05.04.09 Seventh-Inning Stretch Gone Bad (or Why My Deity Hates Baseball)

Little affronts to freedom of conscience are steps down a slippery slope to fascism and theocracy.

Back when I used to go to Baltimore Orioles games (before Peter Angelos’s misrule and disgusting politics soured me on the team), I used to get upset every time 7th inning rolled around.  Everyone’s favorite baseball song, “Take Me Out to the Ballgame” lasted all of about 45 seconds and was immediately followed by John Denver’s (ah-hem) classic “Thank God I’m a Country Boy,” which seemed to go on forever.  Not only is it an awful song, but what the hell does being a country boy have to do with downtown Baltimore?

Now I long for the days of simply hating a baseball team’s taste in music.

Following the horror of 9-11, Major League Baseball ordered all teams to play “God Bless America” during the 7th-Inning Stretch, because – evidently – it wasn’t enough to sing the national anthem at the beginning of the game.  Those were the days of Freedom Fries and “if you’re not with us, you’re against us,” when national paranoia could only be combatted by US military aggression and nose-thumbing at the Geneva Convention.  Invoking God’s special love for the Best Country Ever fit right into the ethos of the time.

Even the superpatriots of MLB backed off a bit the next season, requiring teams to play the hymn just on Sundays and holidays, a rule which is still in effect.  By 2007, only the New York Yankees – under the enlightened leadership of George Steinbrenner – saw fit to subject their fans to enforced religious patriotism at every single game. 

So, you want to quibble with “enforced,” do you?  After all, there were no brown-shirts or Iranian-style morals police punishing nonbelievers and non-nationalists, right?  Wrong!

Beginning in late 1991, Steinbrenner hired off-duty NYC cops to restrict fan movement during the “Star Spangled Banner” and “God Bless America.”  Mean stares from the cops were not enough, though, so the team actually has ushers stand holding chains to block aisles and prevent fans from leaving their seats!  (Eight other teams — the Astros, Athletics, Marlins, Padres, Phillies, Rangers, Red Sox, and Twins  — also have ushers restrict movement during Moments of Enforced Religious Patriotism, but they don’t use cops or chains.)

According to the Yankees, they have never gotten any complaints about their ongoing exercise in compulsive observance.  And the ACLU, while warning against “enforced cultural conformity and the use of a ballgame to impose political correctness on a captive audience,” said that the Yanks apparently were free to do as they wished, since they are a private entity.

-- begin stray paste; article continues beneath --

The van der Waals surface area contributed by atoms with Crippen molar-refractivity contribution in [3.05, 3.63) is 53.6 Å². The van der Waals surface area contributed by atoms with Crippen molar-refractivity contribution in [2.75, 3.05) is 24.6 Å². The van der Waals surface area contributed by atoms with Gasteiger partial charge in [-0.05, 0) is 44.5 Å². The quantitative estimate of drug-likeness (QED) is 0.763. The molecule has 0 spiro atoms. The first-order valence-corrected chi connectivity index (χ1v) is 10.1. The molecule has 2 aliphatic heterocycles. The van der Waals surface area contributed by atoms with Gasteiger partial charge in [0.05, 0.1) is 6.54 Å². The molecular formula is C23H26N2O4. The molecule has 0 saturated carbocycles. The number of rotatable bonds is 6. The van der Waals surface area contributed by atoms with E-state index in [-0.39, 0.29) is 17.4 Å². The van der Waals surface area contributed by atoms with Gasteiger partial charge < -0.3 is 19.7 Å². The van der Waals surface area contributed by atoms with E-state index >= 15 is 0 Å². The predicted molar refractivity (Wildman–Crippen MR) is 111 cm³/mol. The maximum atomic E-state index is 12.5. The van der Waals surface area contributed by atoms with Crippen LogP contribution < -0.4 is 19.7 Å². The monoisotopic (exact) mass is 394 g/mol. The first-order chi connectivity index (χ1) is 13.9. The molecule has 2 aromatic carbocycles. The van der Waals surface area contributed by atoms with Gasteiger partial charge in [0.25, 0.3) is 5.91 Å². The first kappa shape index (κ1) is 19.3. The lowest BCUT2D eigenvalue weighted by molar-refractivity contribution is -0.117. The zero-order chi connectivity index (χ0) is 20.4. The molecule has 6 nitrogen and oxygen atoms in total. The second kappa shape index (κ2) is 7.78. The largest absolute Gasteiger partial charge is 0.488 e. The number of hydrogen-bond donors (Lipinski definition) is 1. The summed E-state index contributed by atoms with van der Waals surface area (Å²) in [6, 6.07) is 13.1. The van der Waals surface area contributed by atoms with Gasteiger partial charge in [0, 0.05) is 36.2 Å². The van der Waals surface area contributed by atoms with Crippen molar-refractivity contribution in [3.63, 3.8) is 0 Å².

That changed when the Yanks decided last August 27 to arrest someone for going to take a pee while he should have been standing still and pondering how perfect our country is and how much the Judeo-Christian deity loves it.  Yep, Bradford Campeau-Laurion (note the French name!), of Astoria, Queens committed the crime of daring to walk past a police officer during a Religiously Patriotic Moment and got his sorry ass thrown out of Yankee Stadium.  Now, he and the ACLU are suing on the grounds that forcing everyone to think and act exactly the same might not be the greatest embodiment of freedom (and might not be constitutional, either).

Having recently read about that incident, I trotted out to a Washington Nationals game last Thursday evening (note: not a Sunday or holiday).  I was enjoying a pleasant evening with friends, in a gorgeous new stadium, watching the Worst Team in Baseball prepare to drop yet another one when BOOM!  God Bless America came blaring out of every loudspeaker in the stadium and everyone around me – folks who moments earlier were thinking for themselves and holding various opinions about various things – stood bolt upright and all thanked God for His love of Our Special Country.

What’s my problem, you ask (apart from my little constitutional quibbles).

Well, for one thing, I don’t believe in God.  (I write this with a capital “G,” because it is the name of one religious tradition’s top being.)  No less a figure than the president of the United States grudgingly accepts my right to live here and have rights and everything, even though I don’t buy the whole thing about some white dude up in the sky who made everything and decides everything.  So, I also don’t feel like I have to listen to songs about deities, unless I’m going to an event (a Christmas concert, say) where that is the purpose.

I also don’t believe that deities should be in the business of determining which teams win or favoring certain teams over others.  (If deities are going to be in that business, the least they could do is make the Yanks lose!)  And I think they should turn deaf ears to humans who think of themselves – or their particular countries or teams or gardening clubs – as better than everyone else. 

No, if I had a god, he/she/it certainly wouldn’t be blessing America without also blessing Mexico, France, and Iran.  In fact, my god would also bless North Korea and Sudan (though, not their current leaders), not to mention cats and trees and amoebas.

There is nothing wrong with being proud of oneself or of one’s country, on those rare occasions worthy of pride.  But such pride ought not be competitive or zero-sum.  And that’s the problem with almost all patriotism: it isn’t sufficient to be happy about ourselves.  Rather, it’s about our victory over others, or the fact that we’re richer than they are, or have more and bigger tanks.  Such patriotism is inherently aggressive and hostile.

When aggressive patriotism is combined with a certainty of heavenly favor – and when that combination is then enforced on captive masses — I see great danger.  At the very least, the captives lose their ability to ask hard questions and challenge ingrained assumptions.  This loss of individual freedom or ability to think is also a loss of constraint on those in charge.  Little affronts to freedom of conscience are steps down a slippery slope to fascism and theocracy.